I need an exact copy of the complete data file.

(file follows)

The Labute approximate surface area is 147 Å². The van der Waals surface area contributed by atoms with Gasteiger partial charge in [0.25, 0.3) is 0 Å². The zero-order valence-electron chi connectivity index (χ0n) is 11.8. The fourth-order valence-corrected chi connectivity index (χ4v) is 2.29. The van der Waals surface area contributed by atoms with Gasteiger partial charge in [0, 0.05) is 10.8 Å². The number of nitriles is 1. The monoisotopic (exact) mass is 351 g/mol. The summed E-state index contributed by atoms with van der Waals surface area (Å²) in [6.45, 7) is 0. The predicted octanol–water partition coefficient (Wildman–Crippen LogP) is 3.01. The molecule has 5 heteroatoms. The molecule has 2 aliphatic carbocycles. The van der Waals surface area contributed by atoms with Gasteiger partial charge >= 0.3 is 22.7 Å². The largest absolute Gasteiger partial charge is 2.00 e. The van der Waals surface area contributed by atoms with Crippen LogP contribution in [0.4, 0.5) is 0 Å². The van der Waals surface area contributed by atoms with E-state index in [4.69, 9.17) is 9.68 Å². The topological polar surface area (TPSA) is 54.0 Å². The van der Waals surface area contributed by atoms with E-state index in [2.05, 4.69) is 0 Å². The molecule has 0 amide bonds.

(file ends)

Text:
The Labute approximate surface area is 147 Å². The van der Waals surface area contributed by atoms with Gasteiger partial charge in [0.25, 0.3) is 0 Å². The zero-order valence-electron chi connectivity index (χ0n) is 11.8. The fourth-order valence-corrected chi connectivity index (χ4v) is 2.29. The van der Waals surface area contributed by atoms with Gasteiger partial charge in [0, 0.05) is 10.8 Å². The number of nitriles is 1. The monoisotopic (exact) mass is 351 g/mol. The summed E-state index contributed by atoms with van der Waals surface area (Å²) in [6.45, 7) is 0. The predicted octanol–water partition coefficient (Wildman–Crippen LogP) is 3.01. The molecule has 5 heteroatoms. The molecule has 2 aliphatic carbocycles. The van der Waals surface area contributed by atoms with Gasteiger partial charge >= 0.3 is 22.7 Å². The largest absolute Gasteiger partial charge is 2.00 e. The van der Waals surface area contributed by atoms with Crippen LogP contribution in [0.4, 0.5) is 0 Å². The van der Waals surface area contributed by atoms with E-state index in [4.69, 9.17) is 9.68 Å². The topological polar surface area (TPSA) is 54.0 Å². The van der Waals surface area contributed by atoms with E-state index in [2.05, 4.69) is 0 Å². The molecule has 0 amide bonds.